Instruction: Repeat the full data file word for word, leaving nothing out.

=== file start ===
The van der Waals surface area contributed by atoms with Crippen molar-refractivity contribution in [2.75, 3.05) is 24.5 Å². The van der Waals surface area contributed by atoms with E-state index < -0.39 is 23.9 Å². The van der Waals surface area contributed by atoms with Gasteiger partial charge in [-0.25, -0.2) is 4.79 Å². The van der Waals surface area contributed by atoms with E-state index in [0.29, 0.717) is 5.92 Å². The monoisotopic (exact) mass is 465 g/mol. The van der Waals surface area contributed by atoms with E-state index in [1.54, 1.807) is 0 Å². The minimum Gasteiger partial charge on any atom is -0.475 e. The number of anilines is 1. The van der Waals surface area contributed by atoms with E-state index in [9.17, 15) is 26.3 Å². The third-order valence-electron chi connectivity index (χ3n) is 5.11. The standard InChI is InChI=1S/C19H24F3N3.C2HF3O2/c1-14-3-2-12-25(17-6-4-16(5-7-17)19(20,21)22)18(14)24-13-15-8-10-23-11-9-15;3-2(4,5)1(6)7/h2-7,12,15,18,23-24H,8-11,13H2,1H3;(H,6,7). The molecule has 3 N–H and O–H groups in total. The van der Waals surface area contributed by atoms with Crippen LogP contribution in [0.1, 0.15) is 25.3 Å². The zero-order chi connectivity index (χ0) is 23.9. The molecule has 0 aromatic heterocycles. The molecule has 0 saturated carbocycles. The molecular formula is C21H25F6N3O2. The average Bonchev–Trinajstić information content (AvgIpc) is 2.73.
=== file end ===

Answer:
The van der Waals surface area contributed by atoms with Crippen molar-refractivity contribution in [2.75, 3.05) is 24.5 Å². The van der Waals surface area contributed by atoms with E-state index < -0.39 is 23.9 Å². The van der Waals surface area contributed by atoms with Gasteiger partial charge in [-0.25, -0.2) is 4.79 Å². The van der Waals surface area contributed by atoms with E-state index in [0.29, 0.717) is 5.92 Å². The monoisotopic (exact) mass is 465 g/mol. The van der Waals surface area contributed by atoms with E-state index in [1.54, 1.807) is 0 Å². The minimum Gasteiger partial charge on any atom is -0.475 e. The number of anilines is 1. The van der Waals surface area contributed by atoms with E-state index in [9.17, 15) is 26.3 Å². The third-order valence-electron chi connectivity index (χ3n) is 5.11. The standard InChI is InChI=1S/C19H24F3N3.C2HF3O2/c1-14-3-2-12-25(17-6-4-16(5-7-17)19(20,21)22)18(14)24-13-15-8-10-23-11-9-15;3-2(4,5)1(6)7/h2-7,12,15,18,23-24H,8-11,13H2,1H3;(H,6,7). The molecule has 3 N–H and O–H groups in total. The van der Waals surface area contributed by atoms with Crippen LogP contribution in [0.1, 0.15) is 25.3 Å². The zero-order chi connectivity index (χ0) is 23.9. The molecule has 0 aromatic heterocycles. The molecule has 0 saturated carbocycles. The molecular formula is C21H25F6N3O2. The average Bonchev–Trinajstić information content (AvgIpc) is 2.73.